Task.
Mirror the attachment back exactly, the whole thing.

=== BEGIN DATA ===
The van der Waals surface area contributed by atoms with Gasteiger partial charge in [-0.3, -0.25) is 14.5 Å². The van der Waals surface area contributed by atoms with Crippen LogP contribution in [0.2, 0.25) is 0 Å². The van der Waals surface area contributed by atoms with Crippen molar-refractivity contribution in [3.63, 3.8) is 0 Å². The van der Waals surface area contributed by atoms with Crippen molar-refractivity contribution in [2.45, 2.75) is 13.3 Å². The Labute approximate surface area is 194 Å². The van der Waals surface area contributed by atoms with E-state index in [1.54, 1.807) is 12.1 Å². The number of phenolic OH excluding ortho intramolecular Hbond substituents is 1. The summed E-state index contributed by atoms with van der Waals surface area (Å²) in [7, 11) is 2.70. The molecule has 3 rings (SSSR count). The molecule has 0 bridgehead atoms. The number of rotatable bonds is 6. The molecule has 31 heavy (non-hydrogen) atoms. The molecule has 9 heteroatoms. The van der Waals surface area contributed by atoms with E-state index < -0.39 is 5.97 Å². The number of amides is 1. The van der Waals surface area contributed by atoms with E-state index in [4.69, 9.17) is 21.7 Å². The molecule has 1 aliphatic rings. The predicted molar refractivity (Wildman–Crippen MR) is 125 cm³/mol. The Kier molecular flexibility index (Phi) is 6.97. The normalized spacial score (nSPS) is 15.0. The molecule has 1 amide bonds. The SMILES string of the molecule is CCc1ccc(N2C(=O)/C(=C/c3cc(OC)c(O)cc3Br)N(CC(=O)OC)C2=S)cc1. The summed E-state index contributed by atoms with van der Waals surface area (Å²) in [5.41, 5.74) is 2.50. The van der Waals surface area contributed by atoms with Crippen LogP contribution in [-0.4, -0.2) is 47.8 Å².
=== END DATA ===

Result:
The van der Waals surface area contributed by atoms with Gasteiger partial charge in [-0.3, -0.25) is 14.5 Å². The van der Waals surface area contributed by atoms with Crippen LogP contribution in [0.2, 0.25) is 0 Å². The van der Waals surface area contributed by atoms with Crippen molar-refractivity contribution in [3.63, 3.8) is 0 Å². The van der Waals surface area contributed by atoms with Crippen molar-refractivity contribution in [2.45, 2.75) is 13.3 Å². The Labute approximate surface area is 194 Å². The van der Waals surface area contributed by atoms with E-state index in [1.54, 1.807) is 12.1 Å². The number of phenolic OH excluding ortho intramolecular Hbond substituents is 1. The summed E-state index contributed by atoms with van der Waals surface area (Å²) in [7, 11) is 2.70. The molecule has 3 rings (SSSR count). The molecule has 0 bridgehead atoms. The number of rotatable bonds is 6. The molecule has 31 heavy (non-hydrogen) atoms. The molecule has 9 heteroatoms. The van der Waals surface area contributed by atoms with E-state index < -0.39 is 5.97 Å². The number of amides is 1. The van der Waals surface area contributed by atoms with E-state index in [4.69, 9.17) is 21.7 Å². The molecule has 1 aliphatic rings. The predicted molar refractivity (Wildman–Crippen MR) is 125 cm³/mol. The Kier molecular flexibility index (Phi) is 6.97. The normalized spacial score (nSPS) is 15.0. The molecule has 1 amide bonds. The SMILES string of the molecule is CCc1ccc(N2C(=O)/C(=C/c3cc(OC)c(O)cc3Br)N(CC(=O)OC)C2=S)cc1. The summed E-state index contributed by atoms with van der Waals surface area (Å²) in [5.41, 5.74) is 2.50. The van der Waals surface area contributed by atoms with Crippen LogP contribution in [-0.4, -0.2) is 47.8 Å².